Chapter 3 Blog 2: We All Have A Part to Play

Photo For Pietro,s Beano

Every emotion or behaviour we experience may be named as a part. As I write this chapter sitting on a comfortable chair in front of a window in my home, looking out over a garden filled with salal and natural herbs, I am having many experiences, all of which are occurring within the same moment. I feel content. I feel passion for the subject I am writing about for my book. I feel tired because I have been writing since early this morning and it is now late afternoon. I feel creative. I feel slight anxiety because my wife is not home from shopping yet and I expected her to be back before now. I am feeling disappointed because the sky has become cloudy and the temperature has dropped, and I had planned to take a late afternoon walk in the warm sunshine.

In clarifying my experiences in this way, I have, in a sense, separated out each of my emotions. Due to the limitations of writing, it may seem that the naming of each of my experiences is a linear process, where I have one feeling, then I am moving onto the next one, then there is another in line, when in fact, I am experiencing all of these emotions at the same time.

When I assign the word part to each of these emotions and feelings I am experiencing in this moment, I create a family within myself. If I add the word ‘part’ to these feelings, I now have one part of my inner family feeling content. There is another part who feels passion for what I am writing. A part is feeling creative. Another feels disappointed and I have a part who feels slight anxiety. Framing my emotions, feelings, and my behaviours as parts, allows me to validate all of the feelings I perceive within myself in this moment. I am able to recognize each member of my inner family, each of whom carries their own experiences, perceptions and responses to the world around them. I now possess the option to listen and acknowledge all of them, some of them or one of them.

Adapting the parts model to your everyday life involves adding the word “part” to your everyday vocabulary. Saying to yourself, “There’s a part of me who feels uncomfortable, right now,” Or, “A part of me is feeling sad about what I’ve just heard on the news. “A part of me feels reluctant to go out for a walk on this cold night, yet there’s another part of me who wants to.” “A part feels some resistance to adding the word ‘part’ to my everyday vocabulary because this resistant part is worried I might be making a fool of myself.”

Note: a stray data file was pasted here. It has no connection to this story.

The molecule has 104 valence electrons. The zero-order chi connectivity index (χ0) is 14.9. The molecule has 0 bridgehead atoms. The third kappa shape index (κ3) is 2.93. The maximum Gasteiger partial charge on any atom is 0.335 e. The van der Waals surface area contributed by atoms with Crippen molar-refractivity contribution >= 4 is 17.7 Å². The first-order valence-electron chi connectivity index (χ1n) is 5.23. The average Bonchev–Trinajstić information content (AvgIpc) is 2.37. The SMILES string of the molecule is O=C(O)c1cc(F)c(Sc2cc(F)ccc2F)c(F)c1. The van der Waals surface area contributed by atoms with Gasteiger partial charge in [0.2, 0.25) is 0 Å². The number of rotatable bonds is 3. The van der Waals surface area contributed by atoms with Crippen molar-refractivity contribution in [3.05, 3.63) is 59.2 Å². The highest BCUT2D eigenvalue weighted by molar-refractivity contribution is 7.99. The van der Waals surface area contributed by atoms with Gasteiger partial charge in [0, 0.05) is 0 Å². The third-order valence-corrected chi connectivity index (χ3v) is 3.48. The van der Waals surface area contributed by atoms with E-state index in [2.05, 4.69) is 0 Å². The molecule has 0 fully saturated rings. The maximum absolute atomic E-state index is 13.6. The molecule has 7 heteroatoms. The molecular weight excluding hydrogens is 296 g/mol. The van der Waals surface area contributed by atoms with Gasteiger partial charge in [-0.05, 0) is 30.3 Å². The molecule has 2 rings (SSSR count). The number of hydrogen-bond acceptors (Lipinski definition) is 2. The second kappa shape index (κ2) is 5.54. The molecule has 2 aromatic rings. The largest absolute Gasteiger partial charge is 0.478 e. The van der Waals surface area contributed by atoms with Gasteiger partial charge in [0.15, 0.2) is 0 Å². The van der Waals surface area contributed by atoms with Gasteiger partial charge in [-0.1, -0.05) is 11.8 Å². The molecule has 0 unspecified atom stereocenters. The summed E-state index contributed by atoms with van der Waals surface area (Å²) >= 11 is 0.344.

Adding the word “part” to your everyday vocabulary allows you to better see and recognize all of the emotional aspects of yourself that play out in their various roles throughout your day: in your personal relationships with family and friends or the people you work with.

It may be more of a challenge, at first, to start using parts-talk to people other than yourself. To tell your friend who invites you out to go to a movie, for example, that a part of you wants to go, while there’s another part who wants to just crash out in front of the TV, is a far more honest form of self-representation, than to offer an excuse such as, “I do want to go, but I’ll get back to you later after I’ve finished making the supper.” To say, “A part of me feels sad to hear you have finished with your boyfriend,” gives you the option to also say, “On the other hand, another part of me is relieved because he was too demanding of you.”

Contemplation Question:

When you name your emotions and experiences as parts, does anything change for you? If so, what changes?

11 thoughts on “Chapter 3 Blog 2: We All Have A Part to Play

  1. the word ‘part’ initially has a distance feel to it…over there, but not engaged. I might prefer the word ‘companion’ as in a group of friends gathered in Rumi’s ‘living room’.
    Yes, acknowledging each one puts that friend into the room and there is a relaxation/relief in that.
    Then accepting/allowing arises, where both sit back in their easy chairs, listening. Silence follows, receiving the other’s presence, and communication. Perhaps a dialogue.
    Satisfied, the guest, feeling heard, releases its tension and simply melts away.

    Just saying…



    • I appreciate your suggestion, Brian. The word part could be substituted for any word that personally represents the relationship we have with our emotions and feelings. It is a personal choice. The chapter excerpts are, at this time, focusing on emotions as parts of ourselves. And truly, as you say, our emotions need to be or to become our companions in life. The excerpts from the chapter following this one, beginning next month, will introduce behaviours as parts of ourselves, and will explore the fact that some behaviours, while once important and necessary, may now be limiting. This question, ‘how ready and willing are we to challenge these behaviours?’ then becomes relevant. Or to extend this question into the model being proposed, are we willing to challenge the parts of ourselves as representatives of the behaviours we may have outgrown? I believe change in any capacity is best approached, if at all possible, from a perspective of appreciation – of oneself and/or of another. Viewing our behaviours and emotions as companions to be appreciated and occasionlly challenged may well be, for many, a pathway to appreciation and smoother personal change.